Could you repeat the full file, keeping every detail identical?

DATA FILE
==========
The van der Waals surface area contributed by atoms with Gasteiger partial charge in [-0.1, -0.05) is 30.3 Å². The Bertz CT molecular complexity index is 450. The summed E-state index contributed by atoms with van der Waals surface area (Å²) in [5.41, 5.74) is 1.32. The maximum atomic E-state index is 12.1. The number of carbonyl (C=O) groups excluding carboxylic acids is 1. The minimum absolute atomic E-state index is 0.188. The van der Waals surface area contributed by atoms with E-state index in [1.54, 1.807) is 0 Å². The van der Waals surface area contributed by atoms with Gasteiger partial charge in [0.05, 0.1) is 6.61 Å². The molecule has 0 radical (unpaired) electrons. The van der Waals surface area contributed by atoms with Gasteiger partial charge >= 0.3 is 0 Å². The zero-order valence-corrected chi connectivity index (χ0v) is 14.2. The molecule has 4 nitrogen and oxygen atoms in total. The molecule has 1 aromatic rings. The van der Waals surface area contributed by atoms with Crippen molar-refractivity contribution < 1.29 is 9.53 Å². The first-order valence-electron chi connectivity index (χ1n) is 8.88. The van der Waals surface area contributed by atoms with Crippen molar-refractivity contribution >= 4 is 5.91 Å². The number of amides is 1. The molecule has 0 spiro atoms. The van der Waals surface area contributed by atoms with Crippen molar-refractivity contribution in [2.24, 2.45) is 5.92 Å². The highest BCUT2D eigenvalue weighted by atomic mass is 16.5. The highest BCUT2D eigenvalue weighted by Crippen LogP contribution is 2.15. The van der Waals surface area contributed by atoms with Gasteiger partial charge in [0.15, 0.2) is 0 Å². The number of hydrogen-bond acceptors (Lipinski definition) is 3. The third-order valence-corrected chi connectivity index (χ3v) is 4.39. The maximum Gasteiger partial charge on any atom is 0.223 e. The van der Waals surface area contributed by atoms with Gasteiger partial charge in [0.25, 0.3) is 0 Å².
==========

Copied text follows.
The van der Waals surface area contributed by atoms with Gasteiger partial charge in [-0.1, -0.05) is 30.3 Å². The Bertz CT molecular complexity index is 450. The summed E-state index contributed by atoms with van der Waals surface area (Å²) in [5.41, 5.74) is 1.32. The maximum atomic E-state index is 12.1. The number of carbonyl (C=O) groups excluding carboxylic acids is 1. The minimum absolute atomic E-state index is 0.188. The van der Waals surface area contributed by atoms with E-state index in [1.54, 1.807) is 0 Å². The van der Waals surface area contributed by atoms with Gasteiger partial charge in [0.05, 0.1) is 6.61 Å². The molecule has 0 radical (unpaired) electrons. The van der Waals surface area contributed by atoms with Gasteiger partial charge >= 0.3 is 0 Å². The zero-order valence-corrected chi connectivity index (χ0v) is 14.2. The molecule has 4 nitrogen and oxygen atoms in total. The molecule has 1 aromatic rings. The van der Waals surface area contributed by atoms with Crippen molar-refractivity contribution < 1.29 is 9.53 Å². The first-order valence-electron chi connectivity index (χ1n) is 8.88. The van der Waals surface area contributed by atoms with Crippen molar-refractivity contribution >= 4 is 5.91 Å². The number of amides is 1. The molecule has 0 spiro atoms. The van der Waals surface area contributed by atoms with Crippen molar-refractivity contribution in [2.24, 2.45) is 5.92 Å². The highest BCUT2D eigenvalue weighted by atomic mass is 16.5. The highest BCUT2D eigenvalue weighted by Crippen LogP contribution is 2.15. The van der Waals surface area contributed by atoms with Gasteiger partial charge in [0.15, 0.2) is 0 Å². The number of hydrogen-bond acceptors (Lipinski definition) is 3. The third-order valence-corrected chi connectivity index (χ3v) is 4.39. The maximum Gasteiger partial charge on any atom is 0.223 e. The van der Waals surface area contributed by atoms with Gasteiger partial charge in [0.25, 0.3) is 0 Å².